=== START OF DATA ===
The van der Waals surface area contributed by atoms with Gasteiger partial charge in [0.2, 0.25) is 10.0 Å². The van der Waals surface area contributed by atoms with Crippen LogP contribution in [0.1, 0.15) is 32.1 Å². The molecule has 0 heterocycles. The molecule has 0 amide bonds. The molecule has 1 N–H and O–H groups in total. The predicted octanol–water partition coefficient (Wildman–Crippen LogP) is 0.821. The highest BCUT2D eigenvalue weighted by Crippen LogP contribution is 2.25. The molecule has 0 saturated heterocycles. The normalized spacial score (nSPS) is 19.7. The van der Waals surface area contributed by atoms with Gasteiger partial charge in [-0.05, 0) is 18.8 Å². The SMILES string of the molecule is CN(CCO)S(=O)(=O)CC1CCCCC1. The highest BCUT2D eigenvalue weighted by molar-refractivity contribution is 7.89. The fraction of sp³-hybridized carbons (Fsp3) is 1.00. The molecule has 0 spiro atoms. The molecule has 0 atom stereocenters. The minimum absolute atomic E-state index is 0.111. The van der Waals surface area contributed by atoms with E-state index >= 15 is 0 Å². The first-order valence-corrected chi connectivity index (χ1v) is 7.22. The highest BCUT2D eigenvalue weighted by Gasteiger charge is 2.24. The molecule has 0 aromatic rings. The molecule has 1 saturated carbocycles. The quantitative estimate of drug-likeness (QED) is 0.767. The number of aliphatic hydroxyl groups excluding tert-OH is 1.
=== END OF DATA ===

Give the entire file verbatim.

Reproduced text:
The van der Waals surface area contributed by atoms with Gasteiger partial charge in [0.2, 0.25) is 10.0 Å². The van der Waals surface area contributed by atoms with Crippen LogP contribution in [0.1, 0.15) is 32.1 Å². The molecule has 0 heterocycles. The molecule has 0 amide bonds. The molecule has 1 N–H and O–H groups in total. The predicted octanol–water partition coefficient (Wildman–Crippen LogP) is 0.821. The highest BCUT2D eigenvalue weighted by Crippen LogP contribution is 2.25. The molecule has 0 saturated heterocycles. The normalized spacial score (nSPS) is 19.7. The van der Waals surface area contributed by atoms with Gasteiger partial charge in [-0.05, 0) is 18.8 Å². The SMILES string of the molecule is CN(CCO)S(=O)(=O)CC1CCCCC1. The highest BCUT2D eigenvalue weighted by molar-refractivity contribution is 7.89. The fraction of sp³-hybridized carbons (Fsp3) is 1.00. The molecule has 0 spiro atoms. The molecule has 0 atom stereocenters. The minimum absolute atomic E-state index is 0.111. The van der Waals surface area contributed by atoms with E-state index >= 15 is 0 Å². The first-order valence-corrected chi connectivity index (χ1v) is 7.22. The highest BCUT2D eigenvalue weighted by Gasteiger charge is 2.24. The molecule has 0 aromatic rings. The molecule has 1 saturated carbocycles. The quantitative estimate of drug-likeness (QED) is 0.767. The number of aliphatic hydroxyl groups excluding tert-OH is 1.